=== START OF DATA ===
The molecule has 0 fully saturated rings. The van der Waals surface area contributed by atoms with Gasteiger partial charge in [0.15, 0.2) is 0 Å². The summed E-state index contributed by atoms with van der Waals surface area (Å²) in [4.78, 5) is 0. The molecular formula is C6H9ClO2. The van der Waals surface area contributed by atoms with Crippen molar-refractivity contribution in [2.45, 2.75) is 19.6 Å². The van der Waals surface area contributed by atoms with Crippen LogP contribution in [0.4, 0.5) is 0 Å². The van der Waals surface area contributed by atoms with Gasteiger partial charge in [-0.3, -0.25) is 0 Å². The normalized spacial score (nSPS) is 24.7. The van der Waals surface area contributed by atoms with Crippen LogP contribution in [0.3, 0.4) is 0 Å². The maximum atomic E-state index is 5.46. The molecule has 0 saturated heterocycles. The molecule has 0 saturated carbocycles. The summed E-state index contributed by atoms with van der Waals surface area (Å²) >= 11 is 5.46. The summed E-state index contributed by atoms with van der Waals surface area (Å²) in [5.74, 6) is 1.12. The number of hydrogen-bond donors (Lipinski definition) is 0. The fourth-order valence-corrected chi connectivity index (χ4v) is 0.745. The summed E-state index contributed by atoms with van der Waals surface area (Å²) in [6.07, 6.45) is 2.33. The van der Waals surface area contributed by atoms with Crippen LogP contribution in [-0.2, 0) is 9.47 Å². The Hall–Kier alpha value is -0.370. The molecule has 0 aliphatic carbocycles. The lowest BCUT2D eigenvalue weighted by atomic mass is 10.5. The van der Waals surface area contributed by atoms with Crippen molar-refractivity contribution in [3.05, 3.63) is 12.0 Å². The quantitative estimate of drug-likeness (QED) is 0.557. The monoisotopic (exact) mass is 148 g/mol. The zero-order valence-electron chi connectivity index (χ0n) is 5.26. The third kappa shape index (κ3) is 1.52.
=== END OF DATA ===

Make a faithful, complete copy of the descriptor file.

The molecule has 0 fully saturated rings. The van der Waals surface area contributed by atoms with Gasteiger partial charge in [0.15, 0.2) is 0 Å². The summed E-state index contributed by atoms with van der Waals surface area (Å²) in [4.78, 5) is 0. The molecular formula is C6H9ClO2. The van der Waals surface area contributed by atoms with Crippen molar-refractivity contribution in [2.45, 2.75) is 19.6 Å². The van der Waals surface area contributed by atoms with Crippen LogP contribution in [0.4, 0.5) is 0 Å². The van der Waals surface area contributed by atoms with Gasteiger partial charge in [-0.3, -0.25) is 0 Å². The normalized spacial score (nSPS) is 24.7. The van der Waals surface area contributed by atoms with Crippen LogP contribution in [0.3, 0.4) is 0 Å². The maximum atomic E-state index is 5.46. The molecule has 0 saturated heterocycles. The molecule has 0 saturated carbocycles. The summed E-state index contributed by atoms with van der Waals surface area (Å²) >= 11 is 5.46. The summed E-state index contributed by atoms with van der Waals surface area (Å²) in [5.74, 6) is 1.12. The number of hydrogen-bond donors (Lipinski definition) is 0. The fourth-order valence-corrected chi connectivity index (χ4v) is 0.745. The summed E-state index contributed by atoms with van der Waals surface area (Å²) in [6.07, 6.45) is 2.33. The van der Waals surface area contributed by atoms with Crippen LogP contribution in [-0.2, 0) is 9.47 Å². The Hall–Kier alpha value is -0.370. The molecule has 0 aliphatic carbocycles. The lowest BCUT2D eigenvalue weighted by atomic mass is 10.5. The van der Waals surface area contributed by atoms with Crippen molar-refractivity contribution in [3.05, 3.63) is 12.0 Å². The quantitative estimate of drug-likeness (QED) is 0.557. The monoisotopic (exact) mass is 148 g/mol. The zero-order valence-electron chi connectivity index (χ0n) is 5.26. The third kappa shape index (κ3) is 1.52.